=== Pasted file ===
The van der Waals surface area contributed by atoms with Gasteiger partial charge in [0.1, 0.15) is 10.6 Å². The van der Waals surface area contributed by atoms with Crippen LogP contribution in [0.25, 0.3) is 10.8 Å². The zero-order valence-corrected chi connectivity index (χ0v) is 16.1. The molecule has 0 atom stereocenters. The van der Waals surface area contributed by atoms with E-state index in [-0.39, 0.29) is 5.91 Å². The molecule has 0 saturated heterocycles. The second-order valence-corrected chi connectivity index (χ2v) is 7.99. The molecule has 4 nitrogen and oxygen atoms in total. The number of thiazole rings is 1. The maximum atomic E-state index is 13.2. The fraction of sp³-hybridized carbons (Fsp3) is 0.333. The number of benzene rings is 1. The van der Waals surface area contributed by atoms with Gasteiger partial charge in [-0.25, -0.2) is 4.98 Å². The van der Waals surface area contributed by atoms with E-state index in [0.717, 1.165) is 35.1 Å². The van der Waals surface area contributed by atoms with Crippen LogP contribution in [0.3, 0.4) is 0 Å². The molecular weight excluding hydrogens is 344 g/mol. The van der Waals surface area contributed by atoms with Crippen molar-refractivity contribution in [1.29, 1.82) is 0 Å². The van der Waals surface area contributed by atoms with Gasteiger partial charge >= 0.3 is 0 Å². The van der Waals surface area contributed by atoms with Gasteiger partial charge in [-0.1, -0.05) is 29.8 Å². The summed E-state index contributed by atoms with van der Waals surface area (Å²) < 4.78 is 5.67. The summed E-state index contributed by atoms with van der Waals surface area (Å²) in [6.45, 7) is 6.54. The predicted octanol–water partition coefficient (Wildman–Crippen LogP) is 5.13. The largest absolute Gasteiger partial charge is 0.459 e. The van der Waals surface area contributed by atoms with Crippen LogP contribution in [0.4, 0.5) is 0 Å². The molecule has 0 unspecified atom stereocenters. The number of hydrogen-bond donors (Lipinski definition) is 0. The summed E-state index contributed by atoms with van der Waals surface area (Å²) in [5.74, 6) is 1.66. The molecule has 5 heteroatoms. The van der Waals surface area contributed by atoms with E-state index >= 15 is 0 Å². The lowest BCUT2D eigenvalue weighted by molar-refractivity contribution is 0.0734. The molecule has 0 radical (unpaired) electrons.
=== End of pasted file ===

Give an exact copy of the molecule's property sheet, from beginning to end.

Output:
The van der Waals surface area contributed by atoms with Gasteiger partial charge in [0.1, 0.15) is 10.6 Å². The van der Waals surface area contributed by atoms with Crippen LogP contribution in [0.25, 0.3) is 10.8 Å². The zero-order valence-corrected chi connectivity index (χ0v) is 16.1. The molecule has 0 atom stereocenters. The van der Waals surface area contributed by atoms with E-state index in [-0.39, 0.29) is 5.91 Å². The molecule has 0 saturated heterocycles. The second-order valence-corrected chi connectivity index (χ2v) is 7.99. The molecule has 4 nitrogen and oxygen atoms in total. The number of thiazole rings is 1. The maximum atomic E-state index is 13.2. The fraction of sp³-hybridized carbons (Fsp3) is 0.333. The number of benzene rings is 1. The van der Waals surface area contributed by atoms with Gasteiger partial charge in [-0.25, -0.2) is 4.98 Å². The van der Waals surface area contributed by atoms with E-state index in [0.717, 1.165) is 35.1 Å². The van der Waals surface area contributed by atoms with Crippen LogP contribution in [0.3, 0.4) is 0 Å². The molecular weight excluding hydrogens is 344 g/mol. The van der Waals surface area contributed by atoms with Crippen molar-refractivity contribution in [1.29, 1.82) is 0 Å². The van der Waals surface area contributed by atoms with Gasteiger partial charge >= 0.3 is 0 Å². The van der Waals surface area contributed by atoms with Gasteiger partial charge in [-0.1, -0.05) is 29.8 Å². The summed E-state index contributed by atoms with van der Waals surface area (Å²) < 4.78 is 5.67. The summed E-state index contributed by atoms with van der Waals surface area (Å²) in [6.45, 7) is 6.54. The predicted octanol–water partition coefficient (Wildman–Crippen LogP) is 5.13. The largest absolute Gasteiger partial charge is 0.459 e. The van der Waals surface area contributed by atoms with Crippen LogP contribution in [0.4, 0.5) is 0 Å². The molecule has 0 unspecified atom stereocenters. The number of hydrogen-bond donors (Lipinski definition) is 0. The summed E-state index contributed by atoms with van der Waals surface area (Å²) in [5.74, 6) is 1.66. The molecule has 5 heteroatoms. The van der Waals surface area contributed by atoms with E-state index >= 15 is 0 Å². The lowest BCUT2D eigenvalue weighted by molar-refractivity contribution is 0.0734. The molecule has 0 radical (unpaired) electrons.